The Great Basin National Park is a hidden gem of a park located in the desert of Nevada, United States. It covers an area of 312.3 sq.km near the eastern border of the state. The Great Basin Park is distinct for having both high elevation and low elevation landscapes. Mountain peaks and rock caves are among the most popular tourist attractions. Though impressive, the Great Basin is considered one of the less-known or less popular National Parks, with an average of 100,000 to 150,000 visitors per year compared to the more famous parks which can receive millions of visitors. This makes Great Basin an ideal spot for outdoor enthusiasts looking for something a little more remote, where they can get away from crowds and soak in nature in peace.
Great Basin National Park gets its name from the dry and montane desert region which lies between the Sierra Nevada and Wasatch Mountains and is called the Great Basin.
The Park was officially established in October 27, 1986, but has a long history of human settlers, from Mormons, ranchers and farmers, to Native Americans and indigenous peoples. Great Basin National Park also includes the Lehman Caves, which gained protection far earlier, on January 24, 1922. Once the surrounding area gained National Park status, the two regions were merged under the new jurisdiction.
The landscape of the park is a desert basin, with an impressive mountain peak. Wheeler Peak is the tallest summit in the park, and reaches nearly 4,000 meters above sea level and is topped by a large glacier. It is a popular climb for hikers and experienced climbers, however due to the extreme elevation, the trail is considered strenuous, and is best suited only for experienced climbers. Eleven other trails exist in the park, though, that are less difficult and do not traverse the summit.
On the flip side to the mountain are the Lehman Caves. These caves are named after Absalom Lehman, who is thought to have discovered them as far back as 1885, but are some 550 million years old. They are mainly made of marble and limestone. The caves remain a popular attraction for visitors, and guided tours can be taken of the low cave tunnels. The caves themselves are full of stalagmites and stalactites, making for an other-worldly maze-like experience. One of the areas highly populated by the cave pillars is known as the Cypress Swamp. Another of the natural attractions in the park is called the Lexington Arch, which is one of the largest Limestone Arches in the Western United States. This natural rock arch sits atop rock terrain creating a perfect doming window view.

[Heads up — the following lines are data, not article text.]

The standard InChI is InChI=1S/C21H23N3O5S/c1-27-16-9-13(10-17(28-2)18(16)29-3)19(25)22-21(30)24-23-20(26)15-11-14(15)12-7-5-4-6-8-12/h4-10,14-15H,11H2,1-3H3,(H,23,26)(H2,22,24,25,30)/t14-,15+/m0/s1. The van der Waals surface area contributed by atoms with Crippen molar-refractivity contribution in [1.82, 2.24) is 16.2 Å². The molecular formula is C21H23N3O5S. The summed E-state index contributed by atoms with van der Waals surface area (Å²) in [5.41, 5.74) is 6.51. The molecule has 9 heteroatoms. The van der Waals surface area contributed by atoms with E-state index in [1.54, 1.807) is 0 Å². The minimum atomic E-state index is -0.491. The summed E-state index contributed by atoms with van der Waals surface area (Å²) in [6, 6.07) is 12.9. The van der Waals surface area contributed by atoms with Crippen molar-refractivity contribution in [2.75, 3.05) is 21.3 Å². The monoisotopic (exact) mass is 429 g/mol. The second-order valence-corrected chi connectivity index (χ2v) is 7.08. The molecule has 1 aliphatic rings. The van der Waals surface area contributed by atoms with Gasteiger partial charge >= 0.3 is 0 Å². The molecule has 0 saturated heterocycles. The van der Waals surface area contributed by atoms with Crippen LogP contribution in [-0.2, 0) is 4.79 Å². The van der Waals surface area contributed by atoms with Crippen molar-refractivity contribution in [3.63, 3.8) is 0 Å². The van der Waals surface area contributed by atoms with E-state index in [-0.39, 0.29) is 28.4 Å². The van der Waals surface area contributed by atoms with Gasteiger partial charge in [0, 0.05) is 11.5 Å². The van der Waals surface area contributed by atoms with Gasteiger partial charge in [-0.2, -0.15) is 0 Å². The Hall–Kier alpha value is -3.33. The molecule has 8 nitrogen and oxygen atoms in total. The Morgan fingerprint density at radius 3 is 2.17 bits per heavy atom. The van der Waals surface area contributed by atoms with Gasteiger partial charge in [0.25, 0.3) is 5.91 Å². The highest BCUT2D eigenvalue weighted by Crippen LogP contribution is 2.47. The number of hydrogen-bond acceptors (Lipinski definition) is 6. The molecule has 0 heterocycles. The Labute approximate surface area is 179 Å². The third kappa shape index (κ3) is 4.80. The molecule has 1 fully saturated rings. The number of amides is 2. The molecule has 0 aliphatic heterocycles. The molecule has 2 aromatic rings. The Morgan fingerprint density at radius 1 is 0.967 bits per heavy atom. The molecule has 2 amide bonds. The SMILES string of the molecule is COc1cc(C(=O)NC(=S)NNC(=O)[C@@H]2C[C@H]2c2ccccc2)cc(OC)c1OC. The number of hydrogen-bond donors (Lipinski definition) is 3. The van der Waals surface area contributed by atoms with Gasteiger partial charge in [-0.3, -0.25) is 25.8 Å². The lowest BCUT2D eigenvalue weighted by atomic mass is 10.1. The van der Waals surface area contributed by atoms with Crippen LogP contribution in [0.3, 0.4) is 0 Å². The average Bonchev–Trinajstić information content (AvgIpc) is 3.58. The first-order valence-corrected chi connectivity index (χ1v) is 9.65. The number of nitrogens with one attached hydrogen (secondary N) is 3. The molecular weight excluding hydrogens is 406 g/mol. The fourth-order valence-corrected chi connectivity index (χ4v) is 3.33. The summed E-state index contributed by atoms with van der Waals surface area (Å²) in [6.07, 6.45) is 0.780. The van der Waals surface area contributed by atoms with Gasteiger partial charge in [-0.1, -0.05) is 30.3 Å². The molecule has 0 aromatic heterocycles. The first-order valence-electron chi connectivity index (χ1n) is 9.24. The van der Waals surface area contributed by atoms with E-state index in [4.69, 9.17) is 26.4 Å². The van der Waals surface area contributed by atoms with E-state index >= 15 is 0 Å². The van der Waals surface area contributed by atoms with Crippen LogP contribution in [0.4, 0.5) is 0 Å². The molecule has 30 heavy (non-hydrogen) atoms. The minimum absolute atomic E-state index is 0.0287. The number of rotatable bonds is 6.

Flora and Fauna
Though the area is a dry basin, it has a large number of plants – some 800 species – and is heavily forested with conifer trees. The lower elevations are dense with plants such as sagebrush, saltbush, single-leaf pinyon, and Utah juniper while higher elevations feature meadowlands and white fir, quaking aspen, Ponderosa pine and Englemann spruce. The park area in general is also notable for the presence of groves of ancient bristlecone pines.
The Great Basin National Park has a large number of animals. Some Sixty-one species of mammals can be found here, as well as 18 species of reptiles, 238 species of birds, two species of amphibians, and eight species of fish. The Lehman caves have a number of insect-eating bat species which thrive in the dark damp environment. Low elevation landscapes have numerous small mammals and rodents, including various types of rabbits such as the pygmy, jackrabbit and mountain cottontail, as well as mice, chipmunks and squirrels. Also present are coyotes, foxes and badgers. The rocky terrain and mountain slopes have a different range of animals such as bobcats, marmots, cougars as well as bighorn sheep, elk and mule deer. Bird species in the region range from Canada geese to bald eagles, hawks, sparrows, swans, barn owls, killdeer, woodpeckers, mallard ducks, wrens, ravens, great horned owls and many more.